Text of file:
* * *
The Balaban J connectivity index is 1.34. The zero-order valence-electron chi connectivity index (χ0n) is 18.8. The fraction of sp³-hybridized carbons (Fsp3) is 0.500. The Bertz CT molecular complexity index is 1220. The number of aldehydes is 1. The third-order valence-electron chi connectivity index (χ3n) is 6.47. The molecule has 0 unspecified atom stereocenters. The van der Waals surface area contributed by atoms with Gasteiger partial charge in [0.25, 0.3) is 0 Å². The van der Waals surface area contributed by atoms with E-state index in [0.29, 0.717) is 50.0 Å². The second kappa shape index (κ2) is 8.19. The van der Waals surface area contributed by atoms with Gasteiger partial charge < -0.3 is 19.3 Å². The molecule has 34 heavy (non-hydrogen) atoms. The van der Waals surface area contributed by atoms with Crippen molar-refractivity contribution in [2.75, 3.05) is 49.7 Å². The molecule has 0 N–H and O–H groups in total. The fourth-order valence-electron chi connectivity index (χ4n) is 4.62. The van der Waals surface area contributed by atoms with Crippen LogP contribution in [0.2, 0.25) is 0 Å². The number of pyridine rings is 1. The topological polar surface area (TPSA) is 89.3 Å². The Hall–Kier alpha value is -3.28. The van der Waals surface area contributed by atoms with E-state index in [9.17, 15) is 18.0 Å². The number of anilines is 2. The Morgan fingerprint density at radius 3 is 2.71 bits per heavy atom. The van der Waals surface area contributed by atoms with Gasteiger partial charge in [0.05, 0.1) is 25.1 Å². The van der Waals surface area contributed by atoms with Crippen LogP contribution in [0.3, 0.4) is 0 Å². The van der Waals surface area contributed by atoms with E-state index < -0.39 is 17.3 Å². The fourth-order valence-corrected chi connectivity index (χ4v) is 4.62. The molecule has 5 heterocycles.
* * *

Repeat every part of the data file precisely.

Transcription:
The Balaban J connectivity index is 1.34. The zero-order valence-electron chi connectivity index (χ0n) is 18.8. The fraction of sp³-hybridized carbons (Fsp3) is 0.500. The Bertz CT molecular complexity index is 1220. The number of aldehydes is 1. The third-order valence-electron chi connectivity index (χ3n) is 6.47. The molecule has 0 unspecified atom stereocenters. The van der Waals surface area contributed by atoms with Gasteiger partial charge in [0.25, 0.3) is 0 Å². The van der Waals surface area contributed by atoms with E-state index in [0.29, 0.717) is 50.0 Å². The second kappa shape index (κ2) is 8.19. The van der Waals surface area contributed by atoms with Gasteiger partial charge < -0.3 is 19.3 Å². The molecule has 34 heavy (non-hydrogen) atoms. The van der Waals surface area contributed by atoms with Crippen molar-refractivity contribution in [2.75, 3.05) is 49.7 Å². The molecule has 0 N–H and O–H groups in total. The fourth-order valence-electron chi connectivity index (χ4n) is 4.62. The van der Waals surface area contributed by atoms with Crippen LogP contribution in [0.2, 0.25) is 0 Å². The number of pyridine rings is 1. The topological polar surface area (TPSA) is 89.3 Å². The Hall–Kier alpha value is -3.28. The van der Waals surface area contributed by atoms with E-state index in [9.17, 15) is 18.0 Å². The number of anilines is 2. The Morgan fingerprint density at radius 3 is 2.71 bits per heavy atom. The van der Waals surface area contributed by atoms with Gasteiger partial charge in [0.05, 0.1) is 25.1 Å². The van der Waals surface area contributed by atoms with Crippen LogP contribution in [0.3, 0.4) is 0 Å². The van der Waals surface area contributed by atoms with E-state index < -0.39 is 17.3 Å². The fourth-order valence-corrected chi connectivity index (χ4v) is 4.62. The molecule has 5 heterocycles.